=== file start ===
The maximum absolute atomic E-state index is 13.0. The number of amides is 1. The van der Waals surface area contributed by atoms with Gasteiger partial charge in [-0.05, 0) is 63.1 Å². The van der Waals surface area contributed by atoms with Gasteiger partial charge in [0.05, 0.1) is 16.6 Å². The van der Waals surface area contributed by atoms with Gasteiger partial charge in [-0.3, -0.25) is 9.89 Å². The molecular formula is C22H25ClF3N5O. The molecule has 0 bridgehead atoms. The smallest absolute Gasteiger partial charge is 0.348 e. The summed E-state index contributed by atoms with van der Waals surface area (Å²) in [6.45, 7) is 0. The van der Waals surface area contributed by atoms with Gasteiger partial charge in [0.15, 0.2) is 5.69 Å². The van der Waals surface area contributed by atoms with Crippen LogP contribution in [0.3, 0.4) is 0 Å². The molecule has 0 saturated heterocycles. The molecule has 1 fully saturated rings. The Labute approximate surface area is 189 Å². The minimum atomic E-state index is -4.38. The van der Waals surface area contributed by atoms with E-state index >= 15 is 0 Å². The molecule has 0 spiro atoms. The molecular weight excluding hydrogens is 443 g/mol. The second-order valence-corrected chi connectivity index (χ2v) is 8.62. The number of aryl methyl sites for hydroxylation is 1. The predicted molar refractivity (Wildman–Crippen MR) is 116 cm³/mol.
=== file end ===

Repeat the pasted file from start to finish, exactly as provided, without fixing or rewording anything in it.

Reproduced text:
The maximum absolute atomic E-state index is 13.0. The number of amides is 1. The van der Waals surface area contributed by atoms with Gasteiger partial charge in [-0.05, 0) is 63.1 Å². The van der Waals surface area contributed by atoms with Gasteiger partial charge in [0.05, 0.1) is 16.6 Å². The van der Waals surface area contributed by atoms with Gasteiger partial charge in [-0.3, -0.25) is 9.89 Å². The molecular formula is C22H25ClF3N5O. The molecule has 0 bridgehead atoms. The smallest absolute Gasteiger partial charge is 0.348 e. The summed E-state index contributed by atoms with van der Waals surface area (Å²) in [6.45, 7) is 0. The van der Waals surface area contributed by atoms with Gasteiger partial charge in [0.15, 0.2) is 5.69 Å². The van der Waals surface area contributed by atoms with Crippen LogP contribution in [0.3, 0.4) is 0 Å². The molecule has 0 saturated heterocycles. The molecule has 1 fully saturated rings. The Labute approximate surface area is 189 Å². The minimum atomic E-state index is -4.38. The van der Waals surface area contributed by atoms with E-state index >= 15 is 0 Å². The molecule has 0 spiro atoms. The molecular weight excluding hydrogens is 443 g/mol. The second-order valence-corrected chi connectivity index (χ2v) is 8.62. The number of aryl methyl sites for hydroxylation is 1. The predicted molar refractivity (Wildman–Crippen MR) is 116 cm³/mol.